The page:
As you can see, this bit of conventional wisdom has some holes in it. Just for time and effort’s sake, we are going to stop there. Suffice it to say that calories in vs. calories out is NOT all that matters.
“I’m doomed to be overweight because of my genetics.”
While it is true that each of us has a unique genetic make-up that can dictate strengths and vulnerabilities health-wise, there is a wide (and growing) array of research that is teaching us more about the real relationship between our genes and our health.
The take-home lesson: contrary to popular belief, we are not victims of our DNA.
The field of epigenetics teaches us that, in fact, the environment that we live in can powerfully affect our DNA. This has been shown to play out in both negative and positive ways. Our behavior and surrounding can either degrade/damage our DNA (promoting disease) or heal/strengthen our DNA (promoting health).
What this means is that a strong case can be made for optimizing our environment to improve our health. A change in lifestyle can play an active role in improving the expression of our DNA and, in turn, our health (even if we have a ‘family history’ of certain problems). And in many cases, the action steps are very easy to implement.
But it starts with a conscious shift in focus. You can’t control the sequence of DNA that you were born with, but you can control the environment that you subject it to.
“Eating and drinking fat-free and ‘diet’ foods and drinks will help me lose weight.”
When you read the label of a food product and it has a big, bright, shiny seal on it with the words “Fat Free!”, “Zero Calorie”, “Guilt-Free”, “No Sugar Added”, “All Natural”…you get the idea…it subconsciously gives that product credibility as a healthy food. But is it?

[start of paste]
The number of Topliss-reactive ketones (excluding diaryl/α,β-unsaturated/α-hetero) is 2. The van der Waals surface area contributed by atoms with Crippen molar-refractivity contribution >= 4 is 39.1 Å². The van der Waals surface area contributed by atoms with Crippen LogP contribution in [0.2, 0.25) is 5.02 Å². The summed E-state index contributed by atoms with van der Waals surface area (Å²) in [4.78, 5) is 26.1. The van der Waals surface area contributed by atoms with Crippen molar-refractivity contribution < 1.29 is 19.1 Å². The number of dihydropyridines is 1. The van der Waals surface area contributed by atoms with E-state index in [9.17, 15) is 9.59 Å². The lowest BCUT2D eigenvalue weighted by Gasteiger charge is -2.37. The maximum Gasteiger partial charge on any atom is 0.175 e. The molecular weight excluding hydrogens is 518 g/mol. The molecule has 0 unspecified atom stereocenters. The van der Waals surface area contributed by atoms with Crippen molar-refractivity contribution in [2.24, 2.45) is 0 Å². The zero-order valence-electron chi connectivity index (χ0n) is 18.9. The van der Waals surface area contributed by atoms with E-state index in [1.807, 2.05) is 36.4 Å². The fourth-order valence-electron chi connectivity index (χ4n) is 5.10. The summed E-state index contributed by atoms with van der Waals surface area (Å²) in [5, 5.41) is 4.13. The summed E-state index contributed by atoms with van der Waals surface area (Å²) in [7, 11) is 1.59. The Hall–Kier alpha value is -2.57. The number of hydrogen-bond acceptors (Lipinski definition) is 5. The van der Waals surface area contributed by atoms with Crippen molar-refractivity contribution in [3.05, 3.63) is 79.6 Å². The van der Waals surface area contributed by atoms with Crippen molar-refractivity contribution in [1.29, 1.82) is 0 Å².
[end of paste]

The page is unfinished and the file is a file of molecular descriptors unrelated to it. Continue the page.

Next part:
Well, the marketing departments of food companies want you to believe it. But unfortunately, the intended outcome has been far from accomplished.
Quite the opposite, actually.
In fact, this is a perfect lead-in to our next step, so we’ll explain it there:
Step 2: don’t make food too complicated.
Humans have a tendency to complicate things.
Our track record with food follows this trend unfortunately. In fact, I would make the case that much of what we consume these days should not even be considered food.
Allow me to explain.
In many ways, the industrial revolution, food research and technology, and the introduction of public policy and government regulations have affected our relationship with food. From the source of our crops, to the way that they are processed and packaged, to the advertisements that we (willingly and unwillingly) take in daily, our perception of food is constantly changing.
Not always for the better.
The most prominent example dates back to the 1950’s, and centers around the research of a man named Ancel Keys. Many in the field of nutrition policy in the U.S. consider him to be the man who single-handedly sparked the obesity and diabetes epidemic. But how?